Considering a Peer Mentoring Program? Six Tips Can Help

By Bonnie Weaver, USA Funds Consultant

Enlisting the help of students to teach their peers about default prevention and student success offers benefits to all parties involved.

Students who receive assistance from peer mentors connect to campus by learning the academic and financial ropes from those whose school and life experiences are similar to their own. Students who mentor others gain community service and leadership experience while also reviewing the student success lessons they’re imparting.

And schools can benefit from enhanced student retention and decreased student loan default rates.

So are you ready to try peer mentoring at your school? Here are some tips to guide you as you develop a mentoring program for financial literacy and student success training:

  1. Decide which students most need assistance. Mine the data available regarding your students’ success to help you decide which groups to pair with mentors. Does the data for your students suggest that first-year students could benefit most? Maybe it’s students who are struggling academically. Or perhaps it’s first-generation students.
  2. Attract the right peer mentors. When getting out the word about the program — perhaps by poster or by seeking faculty recommendations — tout the benefits and expectations for mentors. Offering pay or even class credit can help you attract more students. Being clear about what’s involved helps ensure that you’re getting applicants who are serious about the effort.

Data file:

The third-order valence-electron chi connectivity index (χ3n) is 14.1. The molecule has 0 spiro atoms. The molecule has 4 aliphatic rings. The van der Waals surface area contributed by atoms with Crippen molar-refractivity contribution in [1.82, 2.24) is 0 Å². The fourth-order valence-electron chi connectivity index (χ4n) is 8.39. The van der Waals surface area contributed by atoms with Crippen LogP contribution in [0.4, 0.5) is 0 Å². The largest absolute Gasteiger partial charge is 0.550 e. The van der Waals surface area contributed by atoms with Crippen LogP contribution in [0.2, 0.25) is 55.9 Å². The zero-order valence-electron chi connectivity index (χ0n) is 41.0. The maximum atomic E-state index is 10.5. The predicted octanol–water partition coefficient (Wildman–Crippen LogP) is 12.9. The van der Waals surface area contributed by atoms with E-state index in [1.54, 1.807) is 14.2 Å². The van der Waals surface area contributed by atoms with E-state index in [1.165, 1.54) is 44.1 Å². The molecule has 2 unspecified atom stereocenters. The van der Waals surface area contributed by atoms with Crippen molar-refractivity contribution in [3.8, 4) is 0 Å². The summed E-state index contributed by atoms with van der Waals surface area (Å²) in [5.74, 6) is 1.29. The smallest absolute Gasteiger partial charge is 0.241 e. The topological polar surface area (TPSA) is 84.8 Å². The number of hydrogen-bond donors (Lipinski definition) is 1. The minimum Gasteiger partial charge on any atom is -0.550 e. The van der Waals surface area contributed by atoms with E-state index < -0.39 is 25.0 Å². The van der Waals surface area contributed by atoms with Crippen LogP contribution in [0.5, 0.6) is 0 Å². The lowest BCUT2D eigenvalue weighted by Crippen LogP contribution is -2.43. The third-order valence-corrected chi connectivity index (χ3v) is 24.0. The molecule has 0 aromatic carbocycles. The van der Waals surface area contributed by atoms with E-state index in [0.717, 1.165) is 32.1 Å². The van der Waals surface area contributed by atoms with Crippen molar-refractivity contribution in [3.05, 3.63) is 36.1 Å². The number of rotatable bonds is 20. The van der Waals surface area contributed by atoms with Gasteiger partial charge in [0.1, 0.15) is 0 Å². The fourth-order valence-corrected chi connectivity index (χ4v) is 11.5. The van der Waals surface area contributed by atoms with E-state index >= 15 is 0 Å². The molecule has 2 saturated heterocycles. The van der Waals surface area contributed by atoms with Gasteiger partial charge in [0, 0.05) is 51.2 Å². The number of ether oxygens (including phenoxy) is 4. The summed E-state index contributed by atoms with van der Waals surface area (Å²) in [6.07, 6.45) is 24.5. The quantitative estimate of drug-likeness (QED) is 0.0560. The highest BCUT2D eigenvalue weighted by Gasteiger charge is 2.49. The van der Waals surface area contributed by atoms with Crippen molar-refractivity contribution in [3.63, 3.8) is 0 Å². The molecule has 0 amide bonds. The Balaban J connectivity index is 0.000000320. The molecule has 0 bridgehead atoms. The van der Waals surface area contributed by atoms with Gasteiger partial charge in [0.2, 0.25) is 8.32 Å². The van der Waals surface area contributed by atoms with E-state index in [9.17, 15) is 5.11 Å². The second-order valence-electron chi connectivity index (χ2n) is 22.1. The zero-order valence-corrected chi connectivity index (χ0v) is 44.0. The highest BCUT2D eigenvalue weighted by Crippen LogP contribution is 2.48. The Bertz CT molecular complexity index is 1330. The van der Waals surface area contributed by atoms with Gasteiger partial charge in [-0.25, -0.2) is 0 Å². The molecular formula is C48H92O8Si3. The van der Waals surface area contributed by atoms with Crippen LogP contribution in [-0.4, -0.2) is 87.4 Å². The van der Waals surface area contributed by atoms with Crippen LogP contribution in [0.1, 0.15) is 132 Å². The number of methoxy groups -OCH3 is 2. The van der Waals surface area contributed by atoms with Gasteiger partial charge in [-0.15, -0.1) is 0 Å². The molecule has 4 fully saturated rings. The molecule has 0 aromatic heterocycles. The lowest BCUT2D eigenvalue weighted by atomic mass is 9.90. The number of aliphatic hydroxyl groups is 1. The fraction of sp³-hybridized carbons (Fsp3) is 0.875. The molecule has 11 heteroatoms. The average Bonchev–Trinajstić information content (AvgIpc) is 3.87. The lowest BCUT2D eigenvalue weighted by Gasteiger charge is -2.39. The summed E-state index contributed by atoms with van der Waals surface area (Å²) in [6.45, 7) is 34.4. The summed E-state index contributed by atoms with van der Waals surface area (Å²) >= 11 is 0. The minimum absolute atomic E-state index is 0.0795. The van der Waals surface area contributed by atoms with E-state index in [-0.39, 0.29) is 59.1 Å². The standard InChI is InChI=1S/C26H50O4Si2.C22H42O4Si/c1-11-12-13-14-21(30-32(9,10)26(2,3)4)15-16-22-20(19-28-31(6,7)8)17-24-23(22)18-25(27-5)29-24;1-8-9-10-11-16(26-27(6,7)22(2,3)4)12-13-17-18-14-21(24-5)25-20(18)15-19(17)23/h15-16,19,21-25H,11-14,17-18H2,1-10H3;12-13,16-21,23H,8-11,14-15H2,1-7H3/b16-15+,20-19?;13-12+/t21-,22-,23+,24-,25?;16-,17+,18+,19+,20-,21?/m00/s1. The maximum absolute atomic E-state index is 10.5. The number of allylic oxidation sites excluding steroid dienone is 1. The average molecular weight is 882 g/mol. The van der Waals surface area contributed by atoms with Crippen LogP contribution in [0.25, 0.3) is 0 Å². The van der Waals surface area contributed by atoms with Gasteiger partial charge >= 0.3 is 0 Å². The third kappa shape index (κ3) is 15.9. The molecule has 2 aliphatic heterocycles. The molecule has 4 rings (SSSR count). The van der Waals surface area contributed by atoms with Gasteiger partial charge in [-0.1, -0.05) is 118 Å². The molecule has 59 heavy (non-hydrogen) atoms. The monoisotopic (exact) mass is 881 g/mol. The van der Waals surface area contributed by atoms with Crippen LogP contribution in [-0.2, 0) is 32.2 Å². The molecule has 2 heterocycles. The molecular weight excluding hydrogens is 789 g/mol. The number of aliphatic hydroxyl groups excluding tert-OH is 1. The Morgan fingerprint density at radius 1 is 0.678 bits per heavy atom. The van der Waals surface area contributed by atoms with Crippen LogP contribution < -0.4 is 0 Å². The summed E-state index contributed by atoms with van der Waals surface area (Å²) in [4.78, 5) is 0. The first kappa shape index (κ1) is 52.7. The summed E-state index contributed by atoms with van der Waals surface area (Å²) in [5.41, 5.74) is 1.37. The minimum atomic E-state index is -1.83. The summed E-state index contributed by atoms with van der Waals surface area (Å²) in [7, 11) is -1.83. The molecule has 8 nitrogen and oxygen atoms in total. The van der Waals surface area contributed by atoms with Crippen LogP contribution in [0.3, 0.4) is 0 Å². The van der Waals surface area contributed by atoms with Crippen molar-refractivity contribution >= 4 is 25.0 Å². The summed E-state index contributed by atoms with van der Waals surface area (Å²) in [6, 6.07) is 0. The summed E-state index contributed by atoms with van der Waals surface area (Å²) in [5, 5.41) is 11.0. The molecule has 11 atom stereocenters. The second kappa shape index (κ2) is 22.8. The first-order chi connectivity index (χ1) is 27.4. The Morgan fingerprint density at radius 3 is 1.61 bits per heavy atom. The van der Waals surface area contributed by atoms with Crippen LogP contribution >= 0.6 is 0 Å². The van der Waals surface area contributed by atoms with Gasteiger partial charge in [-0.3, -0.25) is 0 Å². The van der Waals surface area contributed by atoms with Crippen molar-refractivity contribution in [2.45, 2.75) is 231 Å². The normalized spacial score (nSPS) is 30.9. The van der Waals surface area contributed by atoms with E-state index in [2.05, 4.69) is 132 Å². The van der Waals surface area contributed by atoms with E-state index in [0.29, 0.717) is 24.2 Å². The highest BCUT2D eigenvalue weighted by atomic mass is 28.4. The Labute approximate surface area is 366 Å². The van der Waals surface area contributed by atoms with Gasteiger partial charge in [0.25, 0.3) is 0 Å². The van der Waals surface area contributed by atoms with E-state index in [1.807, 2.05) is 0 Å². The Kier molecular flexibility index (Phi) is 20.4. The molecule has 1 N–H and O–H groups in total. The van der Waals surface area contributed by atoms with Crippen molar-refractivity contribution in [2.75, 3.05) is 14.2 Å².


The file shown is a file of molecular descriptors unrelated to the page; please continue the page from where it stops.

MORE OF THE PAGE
3. Establish a structured program. I work with several schools that offer peer mentoring programs. They’ve found that it’s important to set clear guidelines for mentors — with signed agreements noting points such as number of students to mentor, amount of time to spend with those students, the importance of confidentiality, and activities to conduct.
  4. Consider how mentors will provide the training. The possibilities are endless for activities focused on default prevention and student success. Examples of activities at the schools I counsel include remedial class and residence hall presentations, study sessions, and fun activities that incorporate financial literacy training. How about a scavenger hunt, movie night or bowling outing?
  5. Determine the tools your mentors will need. Equip your mentors to provide the assistance students need to succeed. You could offer training through a program like USA Funds® Life Skills®. You could provide a list of campus and community resources where students can seek help. And make sure mentors know your office is there when they need you.
  6. Develop a plan for measuring results. Assessment and evaluation of your efforts are critical. So establish goals for performance in peer mentor activities, student learning and program effectiveness. Then regularly track your progress toward those goals.

Need help getting started? Contact USA Funds for assistance and to learn more about tools we provide for your default prevention and student success efforts.